Updated: Separate Tragedies Claim Two Lives

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A swimmer identified by the coroner’s office as Brian Riggs, 52, of Mission Viejo, is carried to a helicopter on Thousand Steps Beach on Saturday, July 14. Photo courtesy LBPD
An unconscious swimmer who later died is carried to a helicopter on Thousand Steps Beach, one of two local fatalities on Saturday, July 14. Photo courtesy LBPD.

Two visitors to Laguna Beach died in separate tragedies last Saturday, July 14, the most deadly day in the city’s recent history.

Francisco Rojas, 27, of Murrieta, died from injuries suffered in a broadside collision on Coast Highway that also resulted in traumatic injuries to his three passengers as well as the solo driver of a second vehicle, authorities said.

Police arrested Marshall Glen Eichenauer Jr., 57, of Laguna Beach, for suspicion of misdemeanor drunk driving,pending review by prosecutors on a felony charge. Emergency personnel transported him and  passengers in Rojas’ vehicle to the Mission Hospital trauma center in Mission Viejo, fire Division Chief Api Weinert said.

Eichenauer was not listed as a hospital patient as of Monday, July 16.

The collision investigation is still underway,Sgt. Jim Cota said. In past instances involving traffic fatalities, the district attorney’s office has taken monthsto wrap up the collection of evidence and file charges.

Cota said Rojas’ vehicle made an illegal left turn about 8:55 p.m. from Country Club Drive and was broadsided by Eichenauer’s northbound Chevrolet Avalanche pickup.

The collision south of the entry drive to the Ranch resort led to the closure of Coast Highway for five hours, according to the police log.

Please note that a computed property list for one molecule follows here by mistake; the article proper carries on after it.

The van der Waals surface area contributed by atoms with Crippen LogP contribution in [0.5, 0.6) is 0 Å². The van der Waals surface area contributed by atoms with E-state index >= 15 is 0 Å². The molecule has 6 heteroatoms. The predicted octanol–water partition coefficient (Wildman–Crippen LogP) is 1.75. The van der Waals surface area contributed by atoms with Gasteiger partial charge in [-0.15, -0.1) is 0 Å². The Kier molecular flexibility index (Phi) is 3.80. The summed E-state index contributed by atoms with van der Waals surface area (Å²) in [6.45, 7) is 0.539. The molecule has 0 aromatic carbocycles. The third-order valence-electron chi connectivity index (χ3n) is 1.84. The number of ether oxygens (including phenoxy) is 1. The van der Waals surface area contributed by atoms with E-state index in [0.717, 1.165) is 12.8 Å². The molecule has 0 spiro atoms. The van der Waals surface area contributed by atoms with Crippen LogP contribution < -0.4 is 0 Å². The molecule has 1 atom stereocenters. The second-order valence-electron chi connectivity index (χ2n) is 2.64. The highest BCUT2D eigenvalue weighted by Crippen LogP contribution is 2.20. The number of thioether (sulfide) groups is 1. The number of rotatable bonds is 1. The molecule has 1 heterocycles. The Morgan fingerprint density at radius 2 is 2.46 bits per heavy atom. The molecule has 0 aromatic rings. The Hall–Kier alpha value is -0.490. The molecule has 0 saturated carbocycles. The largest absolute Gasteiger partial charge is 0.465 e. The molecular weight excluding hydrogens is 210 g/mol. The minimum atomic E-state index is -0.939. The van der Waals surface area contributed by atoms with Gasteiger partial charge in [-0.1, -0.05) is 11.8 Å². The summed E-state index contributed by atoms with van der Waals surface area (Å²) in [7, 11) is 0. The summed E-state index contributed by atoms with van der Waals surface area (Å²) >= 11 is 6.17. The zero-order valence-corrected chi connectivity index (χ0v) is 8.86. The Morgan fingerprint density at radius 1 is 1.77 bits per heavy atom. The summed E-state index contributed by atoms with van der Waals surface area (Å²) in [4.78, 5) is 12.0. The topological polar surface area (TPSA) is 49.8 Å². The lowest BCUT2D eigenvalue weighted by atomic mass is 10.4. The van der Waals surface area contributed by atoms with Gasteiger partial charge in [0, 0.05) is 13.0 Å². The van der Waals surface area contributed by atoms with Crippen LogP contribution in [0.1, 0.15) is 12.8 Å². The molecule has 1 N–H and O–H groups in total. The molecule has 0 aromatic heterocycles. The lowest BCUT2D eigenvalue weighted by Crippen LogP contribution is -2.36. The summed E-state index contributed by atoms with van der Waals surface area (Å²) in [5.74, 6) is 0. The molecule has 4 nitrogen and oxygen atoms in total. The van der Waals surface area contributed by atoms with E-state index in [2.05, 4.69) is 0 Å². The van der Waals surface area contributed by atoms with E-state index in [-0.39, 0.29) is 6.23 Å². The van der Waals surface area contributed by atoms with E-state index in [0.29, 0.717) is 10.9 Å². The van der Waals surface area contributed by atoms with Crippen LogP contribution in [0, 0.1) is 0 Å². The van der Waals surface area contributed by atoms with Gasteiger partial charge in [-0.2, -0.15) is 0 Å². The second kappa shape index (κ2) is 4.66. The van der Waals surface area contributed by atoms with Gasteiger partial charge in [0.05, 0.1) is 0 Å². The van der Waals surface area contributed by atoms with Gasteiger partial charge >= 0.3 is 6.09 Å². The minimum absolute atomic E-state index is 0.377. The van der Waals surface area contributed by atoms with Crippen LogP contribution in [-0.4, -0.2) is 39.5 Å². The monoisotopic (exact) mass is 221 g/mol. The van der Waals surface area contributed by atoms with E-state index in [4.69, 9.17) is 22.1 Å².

Lifeguards assigned to Aliso Beach, the closest medically trained first responders, were the first to attempt to revive Rojas, who was trapped in the damaged car, said lifeguard Capt. Jason Young.

Firefighters used extrication tools to cut and spread the crushed cab of the sedan even as paramedics worked in the confined space to revive Rojas, who was in full arrest, Weinert said. The pick-up intruded from 12 to 24 inches into the sedan, Weinert estimated. Due to his condition, Rojas was transported to the nearest facility, Mission Hospital in Laguna Beach.

Earlier that morning, lifeguards also pulled an unconsciousness swimmer from the surf who was airlifted by helicopter from Thousand Steps Beach. The coroner’s office identified the drowning victim as Brian Riggs, 52, of Mission Viejo. An autopsy was scheduled to determine if a medical condition triggered the drowning, Supervising Deputy Coroner Larry Esslinger said.

About 10:45 a.m., a lifeguard spotted a swimmer outside the body surfing area and about 100 yards offshore who “looked like he was in distress,” Young said. After the lifeguard reached the swimmer, the victim lost consciousness and his rescuer signaled to shore by waving his arm of a life-threatening emergency, Young said.

A second lifeguard and Samaritans went into the water to assist bringing the victim through the heavy surf to shore, Young said. The victim was wearing a wetsuit and did not have any visible physical injuries, he said. The police log indicates the swimmer was airlifted from the beach by 11:25 a.m.

At midday, with an incoming tide and strong swell, lifeguards upgraded their assessment of surf conditions, posting red rather than yellow flags at South Laguna beaches, signaling hazardous conditions for all but expert swimmers.

“It was a historic day for our department,” Young said. The last fatalitythat occurred at Thousand Steps involved a Las Vegas teen swept from the rocks during high surf in 2015.

The driver arrested in the collision has had one earlier run-in with authorities, but of a different nature.

Last September, Eichenauer, an investment advisor, along with his advisory firm, settled a cease and desist orderwith the Securities and Exchange Commission, which alleged heused money invested in a fund he managed to finance loans for his personal benefit. Such an arrangement violated conflict of interest disclosure requirements. The settlement included a $165,000 penalty and $16,110 disgorgement to fund investors.

Eichenauer closed the fund in May 2016 during a compliance examination, according to the SEC order of Sept. 22, 2017.

 

 

 

 

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